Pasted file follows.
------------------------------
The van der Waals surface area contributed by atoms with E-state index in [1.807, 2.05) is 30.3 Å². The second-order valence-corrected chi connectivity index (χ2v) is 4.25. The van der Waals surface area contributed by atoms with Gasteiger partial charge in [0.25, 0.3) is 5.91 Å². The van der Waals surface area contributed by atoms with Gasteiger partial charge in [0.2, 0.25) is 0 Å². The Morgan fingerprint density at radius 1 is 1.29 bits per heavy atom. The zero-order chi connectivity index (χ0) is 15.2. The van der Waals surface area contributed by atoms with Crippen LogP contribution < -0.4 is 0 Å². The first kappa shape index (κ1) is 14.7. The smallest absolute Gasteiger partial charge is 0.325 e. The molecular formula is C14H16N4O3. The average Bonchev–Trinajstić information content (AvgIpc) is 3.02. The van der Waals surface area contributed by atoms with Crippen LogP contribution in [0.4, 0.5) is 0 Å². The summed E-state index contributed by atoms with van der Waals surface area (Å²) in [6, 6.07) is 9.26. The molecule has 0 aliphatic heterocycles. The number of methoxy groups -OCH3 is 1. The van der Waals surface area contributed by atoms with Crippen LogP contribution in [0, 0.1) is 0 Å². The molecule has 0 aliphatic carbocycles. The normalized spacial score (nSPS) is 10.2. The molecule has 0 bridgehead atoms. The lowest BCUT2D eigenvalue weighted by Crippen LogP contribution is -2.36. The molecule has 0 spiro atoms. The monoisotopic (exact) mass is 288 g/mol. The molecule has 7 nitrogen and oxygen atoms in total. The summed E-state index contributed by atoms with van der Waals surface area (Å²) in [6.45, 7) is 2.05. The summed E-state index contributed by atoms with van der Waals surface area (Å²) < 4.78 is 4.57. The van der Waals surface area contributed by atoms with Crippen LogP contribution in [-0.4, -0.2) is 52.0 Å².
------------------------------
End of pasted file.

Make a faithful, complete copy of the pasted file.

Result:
The van der Waals surface area contributed by atoms with E-state index in [1.807, 2.05) is 30.3 Å². The second-order valence-corrected chi connectivity index (χ2v) is 4.25. The van der Waals surface area contributed by atoms with Gasteiger partial charge in [0.25, 0.3) is 5.91 Å². The van der Waals surface area contributed by atoms with Gasteiger partial charge in [0.2, 0.25) is 0 Å². The Morgan fingerprint density at radius 1 is 1.29 bits per heavy atom. The zero-order chi connectivity index (χ0) is 15.2. The van der Waals surface area contributed by atoms with Crippen LogP contribution < -0.4 is 0 Å². The first kappa shape index (κ1) is 14.7. The smallest absolute Gasteiger partial charge is 0.325 e. The molecular formula is C14H16N4O3. The average Bonchev–Trinajstić information content (AvgIpc) is 3.02. The van der Waals surface area contributed by atoms with Crippen LogP contribution in [0.4, 0.5) is 0 Å². The summed E-state index contributed by atoms with van der Waals surface area (Å²) in [6, 6.07) is 9.26. The molecule has 0 aliphatic heterocycles. The number of methoxy groups -OCH3 is 1. The van der Waals surface area contributed by atoms with Crippen LogP contribution in [0, 0.1) is 0 Å². The molecule has 0 aliphatic carbocycles. The normalized spacial score (nSPS) is 10.2. The molecule has 0 bridgehead atoms. The lowest BCUT2D eigenvalue weighted by Crippen LogP contribution is -2.36. The molecule has 0 spiro atoms. The monoisotopic (exact) mass is 288 g/mol. The molecule has 7 nitrogen and oxygen atoms in total. The summed E-state index contributed by atoms with van der Waals surface area (Å²) in [6.45, 7) is 2.05. The summed E-state index contributed by atoms with van der Waals surface area (Å²) < 4.78 is 4.57. The van der Waals surface area contributed by atoms with Crippen LogP contribution in [-0.4, -0.2) is 52.0 Å².